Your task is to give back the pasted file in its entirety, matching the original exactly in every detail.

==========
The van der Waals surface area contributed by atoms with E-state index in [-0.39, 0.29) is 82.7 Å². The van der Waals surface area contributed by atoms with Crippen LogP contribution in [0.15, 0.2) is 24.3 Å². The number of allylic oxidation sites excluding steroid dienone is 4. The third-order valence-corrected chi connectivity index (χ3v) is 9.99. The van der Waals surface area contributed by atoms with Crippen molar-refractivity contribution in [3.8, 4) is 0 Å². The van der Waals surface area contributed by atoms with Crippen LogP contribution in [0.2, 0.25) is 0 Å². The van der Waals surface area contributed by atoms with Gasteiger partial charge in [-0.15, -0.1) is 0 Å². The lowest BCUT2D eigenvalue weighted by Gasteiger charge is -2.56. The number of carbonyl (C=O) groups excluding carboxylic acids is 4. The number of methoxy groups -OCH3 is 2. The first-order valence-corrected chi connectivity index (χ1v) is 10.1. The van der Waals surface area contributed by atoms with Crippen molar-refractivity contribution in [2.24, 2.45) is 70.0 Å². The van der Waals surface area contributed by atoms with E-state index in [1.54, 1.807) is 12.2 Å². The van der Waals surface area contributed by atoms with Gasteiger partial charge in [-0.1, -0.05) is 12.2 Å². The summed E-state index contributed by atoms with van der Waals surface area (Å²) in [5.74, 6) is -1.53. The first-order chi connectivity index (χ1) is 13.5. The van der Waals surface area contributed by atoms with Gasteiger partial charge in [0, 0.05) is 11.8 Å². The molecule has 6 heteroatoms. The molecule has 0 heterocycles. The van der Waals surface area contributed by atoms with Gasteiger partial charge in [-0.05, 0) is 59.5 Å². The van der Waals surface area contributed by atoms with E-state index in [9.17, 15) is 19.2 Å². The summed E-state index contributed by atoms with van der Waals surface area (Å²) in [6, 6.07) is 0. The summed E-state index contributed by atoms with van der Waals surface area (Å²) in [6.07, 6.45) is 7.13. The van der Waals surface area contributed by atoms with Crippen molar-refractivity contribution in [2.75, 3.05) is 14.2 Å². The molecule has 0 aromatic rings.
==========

The van der Waals surface area contributed by atoms with E-state index in [-0.39, 0.29) is 82.7 Å². The van der Waals surface area contributed by atoms with Crippen LogP contribution in [0.15, 0.2) is 24.3 Å². The number of allylic oxidation sites excluding steroid dienone is 4. The third-order valence-corrected chi connectivity index (χ3v) is 9.99. The van der Waals surface area contributed by atoms with Crippen molar-refractivity contribution in [3.8, 4) is 0 Å². The van der Waals surface area contributed by atoms with Crippen LogP contribution in [0.2, 0.25) is 0 Å². The van der Waals surface area contributed by atoms with Gasteiger partial charge in [-0.15, -0.1) is 0 Å². The lowest BCUT2D eigenvalue weighted by Gasteiger charge is -2.56. The number of carbonyl (C=O) groups excluding carboxylic acids is 4. The number of methoxy groups -OCH3 is 2. The first-order valence-corrected chi connectivity index (χ1v) is 10.1. The van der Waals surface area contributed by atoms with Crippen molar-refractivity contribution in [2.24, 2.45) is 70.0 Å². The van der Waals surface area contributed by atoms with E-state index in [1.54, 1.807) is 12.2 Å². The van der Waals surface area contributed by atoms with Gasteiger partial charge in [-0.1, -0.05) is 12.2 Å². The summed E-state index contributed by atoms with van der Waals surface area (Å²) in [5.74, 6) is -1.53. The first-order chi connectivity index (χ1) is 13.5. The van der Waals surface area contributed by atoms with Gasteiger partial charge in [0, 0.05) is 11.8 Å². The molecule has 6 heteroatoms. The molecule has 0 heterocycles. The van der Waals surface area contributed by atoms with Gasteiger partial charge in [-0.05, 0) is 59.5 Å². The van der Waals surface area contributed by atoms with E-state index in [9.17, 15) is 19.2 Å². The summed E-state index contributed by atoms with van der Waals surface area (Å²) in [6, 6.07) is 0. The summed E-state index contributed by atoms with van der Waals surface area (Å²) in [6.07, 6.45) is 7.13. The van der Waals surface area contributed by atoms with Crippen molar-refractivity contribution in [2.75, 3.05) is 14.2 Å². The molecule has 0 aromatic rings.